The Plain Dealer’s “Friday” magazine gave me a heads up about this movie marathon, and being who I am and seeing the rather sweet ticket price of $25 for 7 movies shown on a big screen I was compelled to attend. I’m glad I did, since almost everything was worth it. Here’s just some tiny capsule reviews of the movies that kept me in the theater from 10 PM until 10 AM this year. If I ever get around to reviewing some of these movies on their own, I totally reserve the right to change my opinion based on the fact that I had several beers and was somewhat sleep-deprived during the whole event.
A Nightmare on Elm Street (1984): 3.5/5
Believe it or not, I’m walking on aiiirrrr . . . errr, sorry about that. I meant to say believe it or not I had previously never seen the movie that turned Freddy into a pop-culture sensation back in the ’80s. I saw some of the rather sorry sequels that came later, and even when I was a wussy little kid I never found them remotely scary. Maybe that was the point, but either way the original is still a pretty good movie. I was inclined to only give it a 3 out of 5 for being effective enough but not particularly innovative. Then I realized that the super-saturation of the market with Freddy Krueger paraphernalia is probably what made me figure this movie wasn’t innovative, so I grant it an extra half star for being the originator of the classic ’80s boogeyman. And plus, the scene where that kid basically gets eaten by his bed and sooooooo much blood spews out of it onto the ceiling and everywhere is definitely worth seeing, and the booby-trapping that our heroine does of her room and house make you pull for her and led to one of the only funny thing I heard the goons sitting behind me say all night: “Oh, so it’s like Home Alone.” Of course, those guys sucked so I moved seats after the movie. I did want to hit them for never shutting up though, but that’s got nothing to do with A Nightmare on Elm Street so I’ll leave off at that.
The Dead Matter (2010): 2/5
I don’t know if it was the beer mellowing me out, or the fact that this was a low-budget local (filmed mostly in and around Mansfield, OH with relatively famous Chardon “Halloween music” band Midnight Syndicate providing the soundtrack) movie made with a lot of love put into it, but I rather enjoyed this movie. Its meandering plot has something to do with a vampire relic that can bring back the dead as zombies–I think the implication is that this relic can control any “dead matter” since a character who controls this thing near the end of the movie does really weird shit, like making people’s fingernails shoot off and trying to kill another character with her own hair (“did you know that the only part of human hair that’s still living is the roots?!”). Yeah, maybe it’s stupid, but the movie wasn’t even really taking itself that seriously, and got some legitimate laughs out of me during its runtime. As a couple examples, there was a crack one of the characters made along the lines of “Zombies? I think they prefer the term postmortem Americans;” and a ludicrous montage of the main heroine of the film who’s going slightly nuts because of this relic taking her zombie out shopping for clothes, riding a merry-go-round with her, and having a picnic with some ice cream–her sole concession to his rotting-ness is hanging a couple car air fresheners (you know, the pine tree ones) around his neck. And hey, it also features that one-eyed Russian from Lost as the main bad guy, and Tom Savini in a small-but-not-cameo role. Can’t argue with that!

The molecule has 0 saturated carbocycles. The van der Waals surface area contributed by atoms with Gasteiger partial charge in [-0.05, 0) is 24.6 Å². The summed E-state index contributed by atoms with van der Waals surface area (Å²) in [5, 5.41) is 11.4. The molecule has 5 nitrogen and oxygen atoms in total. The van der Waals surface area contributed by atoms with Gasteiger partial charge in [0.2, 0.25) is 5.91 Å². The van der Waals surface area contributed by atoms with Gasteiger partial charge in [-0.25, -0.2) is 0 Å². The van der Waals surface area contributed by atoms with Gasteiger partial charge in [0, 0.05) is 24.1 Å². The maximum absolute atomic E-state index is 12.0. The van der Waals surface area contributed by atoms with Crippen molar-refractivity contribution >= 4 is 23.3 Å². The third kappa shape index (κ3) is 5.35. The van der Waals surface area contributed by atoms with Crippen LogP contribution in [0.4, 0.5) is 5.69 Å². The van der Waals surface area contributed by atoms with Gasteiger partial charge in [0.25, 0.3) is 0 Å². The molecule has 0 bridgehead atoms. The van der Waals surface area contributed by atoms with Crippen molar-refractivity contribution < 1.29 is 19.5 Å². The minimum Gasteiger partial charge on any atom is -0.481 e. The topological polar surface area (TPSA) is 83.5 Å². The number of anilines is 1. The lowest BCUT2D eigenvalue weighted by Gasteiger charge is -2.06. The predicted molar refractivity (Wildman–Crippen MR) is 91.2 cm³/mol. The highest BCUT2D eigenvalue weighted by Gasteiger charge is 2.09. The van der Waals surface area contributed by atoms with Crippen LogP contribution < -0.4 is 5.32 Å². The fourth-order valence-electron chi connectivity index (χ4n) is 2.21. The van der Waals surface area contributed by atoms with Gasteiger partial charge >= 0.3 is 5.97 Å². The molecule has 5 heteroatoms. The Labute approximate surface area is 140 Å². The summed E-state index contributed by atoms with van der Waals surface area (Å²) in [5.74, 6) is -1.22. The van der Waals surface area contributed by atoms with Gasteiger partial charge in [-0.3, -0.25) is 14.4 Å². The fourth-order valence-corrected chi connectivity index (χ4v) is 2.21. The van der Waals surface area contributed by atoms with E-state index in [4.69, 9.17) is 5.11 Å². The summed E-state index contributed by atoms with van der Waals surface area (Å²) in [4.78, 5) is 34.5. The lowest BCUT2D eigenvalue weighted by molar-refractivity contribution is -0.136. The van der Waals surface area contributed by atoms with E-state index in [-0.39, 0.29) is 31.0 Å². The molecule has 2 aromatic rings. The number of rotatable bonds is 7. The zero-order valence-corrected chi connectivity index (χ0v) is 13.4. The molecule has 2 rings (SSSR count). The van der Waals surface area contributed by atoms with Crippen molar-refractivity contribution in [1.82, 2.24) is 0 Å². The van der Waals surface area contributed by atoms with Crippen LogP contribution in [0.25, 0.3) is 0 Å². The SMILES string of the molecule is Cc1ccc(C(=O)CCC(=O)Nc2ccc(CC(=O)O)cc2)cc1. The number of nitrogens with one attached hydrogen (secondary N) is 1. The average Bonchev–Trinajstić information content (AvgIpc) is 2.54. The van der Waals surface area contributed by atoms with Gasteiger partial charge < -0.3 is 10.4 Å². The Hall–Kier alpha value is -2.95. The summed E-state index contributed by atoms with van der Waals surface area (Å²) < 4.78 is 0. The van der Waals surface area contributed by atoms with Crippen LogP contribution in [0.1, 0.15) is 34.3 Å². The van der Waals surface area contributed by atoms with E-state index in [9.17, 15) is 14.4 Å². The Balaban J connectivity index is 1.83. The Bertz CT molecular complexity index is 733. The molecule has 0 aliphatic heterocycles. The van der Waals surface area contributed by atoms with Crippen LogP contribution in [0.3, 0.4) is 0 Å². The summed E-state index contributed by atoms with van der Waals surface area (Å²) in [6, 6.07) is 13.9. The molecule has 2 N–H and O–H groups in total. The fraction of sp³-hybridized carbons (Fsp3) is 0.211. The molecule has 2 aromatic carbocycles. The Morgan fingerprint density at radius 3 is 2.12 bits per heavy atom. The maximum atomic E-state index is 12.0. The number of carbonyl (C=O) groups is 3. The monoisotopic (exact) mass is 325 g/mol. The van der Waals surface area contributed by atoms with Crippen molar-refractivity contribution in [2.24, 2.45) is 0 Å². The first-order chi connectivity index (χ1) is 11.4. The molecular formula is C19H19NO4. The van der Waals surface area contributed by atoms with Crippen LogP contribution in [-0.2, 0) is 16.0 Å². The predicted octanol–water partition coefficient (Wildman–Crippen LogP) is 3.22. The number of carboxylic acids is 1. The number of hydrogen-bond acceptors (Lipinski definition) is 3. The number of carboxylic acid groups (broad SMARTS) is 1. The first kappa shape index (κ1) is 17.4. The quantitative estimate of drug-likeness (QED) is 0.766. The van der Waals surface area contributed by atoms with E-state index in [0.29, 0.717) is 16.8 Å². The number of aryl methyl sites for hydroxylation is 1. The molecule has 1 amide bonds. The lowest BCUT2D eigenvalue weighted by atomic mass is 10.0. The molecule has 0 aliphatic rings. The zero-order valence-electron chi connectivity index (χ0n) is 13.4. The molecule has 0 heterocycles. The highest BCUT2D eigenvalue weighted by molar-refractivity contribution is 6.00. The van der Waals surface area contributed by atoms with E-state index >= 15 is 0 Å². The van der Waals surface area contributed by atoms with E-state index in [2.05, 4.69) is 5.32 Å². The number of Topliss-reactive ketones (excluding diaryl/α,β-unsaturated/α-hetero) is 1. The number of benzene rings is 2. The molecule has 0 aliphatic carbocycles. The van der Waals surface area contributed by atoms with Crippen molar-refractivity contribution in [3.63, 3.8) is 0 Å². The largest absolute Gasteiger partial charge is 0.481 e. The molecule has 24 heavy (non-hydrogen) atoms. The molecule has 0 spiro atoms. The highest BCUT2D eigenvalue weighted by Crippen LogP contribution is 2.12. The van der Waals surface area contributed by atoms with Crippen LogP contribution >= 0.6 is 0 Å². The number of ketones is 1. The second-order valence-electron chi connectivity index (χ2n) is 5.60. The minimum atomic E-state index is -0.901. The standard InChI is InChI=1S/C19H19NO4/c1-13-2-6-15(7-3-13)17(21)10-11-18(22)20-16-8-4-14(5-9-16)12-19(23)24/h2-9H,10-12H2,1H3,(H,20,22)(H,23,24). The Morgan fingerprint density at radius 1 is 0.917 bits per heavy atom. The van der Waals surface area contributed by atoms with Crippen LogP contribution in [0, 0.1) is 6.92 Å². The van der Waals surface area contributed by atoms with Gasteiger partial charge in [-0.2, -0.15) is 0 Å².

Primal (2009): 3.5/5
This was the “surprise screening” alluded to in the article I read and on the marathon’s main website. I was under the impression that the “surprise” was going to be an already cult classic movie (I was betting on either the original Dawn of the Dead or Return of the Living Dead) so I was a little disappointed at first since I’d never heard of this movie before. Good thing for me that this turned out to be unexpectedly awesome and grody, although I’m not sure my ears are going to recover anytime soon. The movie has to deal with a group of mid-to-late twentysomethings who are going far out into the wilderness to check out some cave paintings that no one’s seen in about a hundred and fifty years. It’s a very secluded part of the world, but it’ll really help Dace (leader of the current expedition) get his Ph.D in anthropology since this would definitely count as “new knowledge.” I’m not sure why everyone else came along (with the exception of our heroine Anja, whose great-x-grandfather’s notes, journal, and a hand-drawn map led to this place), but they’ll have more than enough cause to regret coming soon enough. It’s not bad enough that there are insects that eat their way through their Jeeps tires, not bad enough that there are leeches in the nearby water, and not bad enough that Anja is a claustrophobe (which makes cave-spelunking understandably difficult)–nope, it gets worse. One of the girls decides to go skinny-dipping in the nearby leech-infested watering hole, takes ill, starts losing her teeth (soon to be replaced with really nasty sharp ones), and then pretty much mentally degenerates into a, well, primal creature no longer human. She does a lot of killing, screaming, and eating her friends, eventually leading Anja to decide that even the claustrophobic confines of the cave (which her savage ex-friend avoids) are probably better than being killed and eaten. Of course, she’s wrong, since about halfway through the cave friggin’ tentacles pop out of the walls, hold her down, and prepare her to get raped by a giant icky slug monster. The movie is mighty intense, and was a huge rush—one of the true highlights of the evening. I could’ve done with less of the quick cut camera spazmo-ing shots (this is a horror movie, not 300 for fuck’s sake) during the attacks, but I almost never like that kind of thing anyway. I’d definitely see this bad boy again, though.
Night of the Creeps (1986): 4/5